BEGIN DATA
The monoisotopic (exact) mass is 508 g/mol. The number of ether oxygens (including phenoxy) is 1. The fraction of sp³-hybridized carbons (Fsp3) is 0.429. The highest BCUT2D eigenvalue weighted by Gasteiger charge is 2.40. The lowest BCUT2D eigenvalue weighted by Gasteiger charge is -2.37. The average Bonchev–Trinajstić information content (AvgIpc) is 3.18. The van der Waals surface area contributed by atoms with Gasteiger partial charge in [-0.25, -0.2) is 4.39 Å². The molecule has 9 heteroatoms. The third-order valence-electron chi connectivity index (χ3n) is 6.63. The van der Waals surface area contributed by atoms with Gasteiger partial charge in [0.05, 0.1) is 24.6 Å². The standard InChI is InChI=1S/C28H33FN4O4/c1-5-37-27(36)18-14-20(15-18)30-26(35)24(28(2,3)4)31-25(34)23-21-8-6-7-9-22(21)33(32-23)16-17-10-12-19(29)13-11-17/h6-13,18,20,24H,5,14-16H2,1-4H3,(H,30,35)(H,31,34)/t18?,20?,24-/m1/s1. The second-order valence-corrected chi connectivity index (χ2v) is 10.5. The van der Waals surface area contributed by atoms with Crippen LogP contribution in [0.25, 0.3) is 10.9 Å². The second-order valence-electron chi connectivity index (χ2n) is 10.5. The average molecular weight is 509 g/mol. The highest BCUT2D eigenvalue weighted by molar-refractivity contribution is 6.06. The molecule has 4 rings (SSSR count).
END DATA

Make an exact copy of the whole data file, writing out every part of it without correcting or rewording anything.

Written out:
The monoisotopic (exact) mass is 508 g/mol. The number of ether oxygens (including phenoxy) is 1. The fraction of sp³-hybridized carbons (Fsp3) is 0.429. The highest BCUT2D eigenvalue weighted by Gasteiger charge is 2.40. The lowest BCUT2D eigenvalue weighted by Gasteiger charge is -2.37. The average Bonchev–Trinajstić information content (AvgIpc) is 3.18. The van der Waals surface area contributed by atoms with Gasteiger partial charge in [-0.25, -0.2) is 4.39 Å². The molecule has 9 heteroatoms. The third-order valence-electron chi connectivity index (χ3n) is 6.63. The van der Waals surface area contributed by atoms with Gasteiger partial charge in [0.05, 0.1) is 24.6 Å². The standard InChI is InChI=1S/C28H33FN4O4/c1-5-37-27(36)18-14-20(15-18)30-26(35)24(28(2,3)4)31-25(34)23-21-8-6-7-9-22(21)33(32-23)16-17-10-12-19(29)13-11-17/h6-13,18,20,24H,5,14-16H2,1-4H3,(H,30,35)(H,31,34)/t18?,20?,24-/m1/s1. The second-order valence-corrected chi connectivity index (χ2v) is 10.5. The van der Waals surface area contributed by atoms with Crippen LogP contribution in [0.25, 0.3) is 10.9 Å². The second-order valence-electron chi connectivity index (χ2n) is 10.5. The average molecular weight is 509 g/mol. The highest BCUT2D eigenvalue weighted by molar-refractivity contribution is 6.06. The molecule has 4 rings (SSSR count).